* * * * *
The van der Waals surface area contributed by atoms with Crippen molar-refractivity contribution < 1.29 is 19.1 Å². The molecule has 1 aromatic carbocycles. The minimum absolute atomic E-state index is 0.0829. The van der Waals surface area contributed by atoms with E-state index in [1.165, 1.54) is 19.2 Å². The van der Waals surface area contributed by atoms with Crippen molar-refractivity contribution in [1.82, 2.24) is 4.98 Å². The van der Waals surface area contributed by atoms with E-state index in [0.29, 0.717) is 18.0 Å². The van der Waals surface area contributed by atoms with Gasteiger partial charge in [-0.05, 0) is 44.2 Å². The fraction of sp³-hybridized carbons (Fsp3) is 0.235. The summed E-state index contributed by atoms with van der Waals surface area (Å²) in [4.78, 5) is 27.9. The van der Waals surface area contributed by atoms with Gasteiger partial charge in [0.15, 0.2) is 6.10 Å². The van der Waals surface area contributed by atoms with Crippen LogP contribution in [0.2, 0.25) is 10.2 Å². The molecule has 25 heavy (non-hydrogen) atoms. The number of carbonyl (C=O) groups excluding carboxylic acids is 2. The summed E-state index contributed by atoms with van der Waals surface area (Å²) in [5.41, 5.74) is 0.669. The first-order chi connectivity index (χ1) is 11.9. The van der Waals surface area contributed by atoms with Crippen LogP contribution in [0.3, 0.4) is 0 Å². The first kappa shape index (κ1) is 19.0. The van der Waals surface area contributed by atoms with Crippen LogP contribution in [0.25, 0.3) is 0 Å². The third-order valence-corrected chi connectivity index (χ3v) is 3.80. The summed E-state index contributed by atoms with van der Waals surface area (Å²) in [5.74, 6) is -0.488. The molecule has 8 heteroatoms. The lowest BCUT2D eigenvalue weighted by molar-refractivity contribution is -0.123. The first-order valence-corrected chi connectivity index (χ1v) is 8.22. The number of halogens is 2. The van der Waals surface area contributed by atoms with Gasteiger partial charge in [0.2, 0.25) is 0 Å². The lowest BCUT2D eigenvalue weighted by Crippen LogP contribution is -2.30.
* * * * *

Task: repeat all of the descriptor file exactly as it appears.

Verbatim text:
The van der Waals surface area contributed by atoms with Crippen molar-refractivity contribution < 1.29 is 19.1 Å². The molecule has 1 aromatic carbocycles. The minimum absolute atomic E-state index is 0.0829. The van der Waals surface area contributed by atoms with E-state index in [1.165, 1.54) is 19.2 Å². The van der Waals surface area contributed by atoms with Crippen molar-refractivity contribution in [1.82, 2.24) is 4.98 Å². The van der Waals surface area contributed by atoms with E-state index in [0.29, 0.717) is 18.0 Å². The van der Waals surface area contributed by atoms with Gasteiger partial charge in [-0.05, 0) is 44.2 Å². The fraction of sp³-hybridized carbons (Fsp3) is 0.235. The summed E-state index contributed by atoms with van der Waals surface area (Å²) in [4.78, 5) is 27.9. The van der Waals surface area contributed by atoms with Gasteiger partial charge in [0.15, 0.2) is 6.10 Å². The van der Waals surface area contributed by atoms with Crippen LogP contribution in [0.2, 0.25) is 10.2 Å². The molecule has 25 heavy (non-hydrogen) atoms. The number of carbonyl (C=O) groups excluding carboxylic acids is 2. The summed E-state index contributed by atoms with van der Waals surface area (Å²) in [5.41, 5.74) is 0.669. The first-order chi connectivity index (χ1) is 11.9. The van der Waals surface area contributed by atoms with Crippen LogP contribution in [0.3, 0.4) is 0 Å². The first kappa shape index (κ1) is 19.0. The van der Waals surface area contributed by atoms with Crippen LogP contribution in [0.25, 0.3) is 0 Å². The third-order valence-corrected chi connectivity index (χ3v) is 3.80. The summed E-state index contributed by atoms with van der Waals surface area (Å²) in [5.74, 6) is -0.488. The molecule has 8 heteroatoms. The lowest BCUT2D eigenvalue weighted by molar-refractivity contribution is -0.123. The first-order valence-corrected chi connectivity index (χ1v) is 8.22. The number of halogens is 2. The van der Waals surface area contributed by atoms with Gasteiger partial charge in [0.2, 0.25) is 0 Å². The lowest BCUT2D eigenvalue weighted by Crippen LogP contribution is -2.30.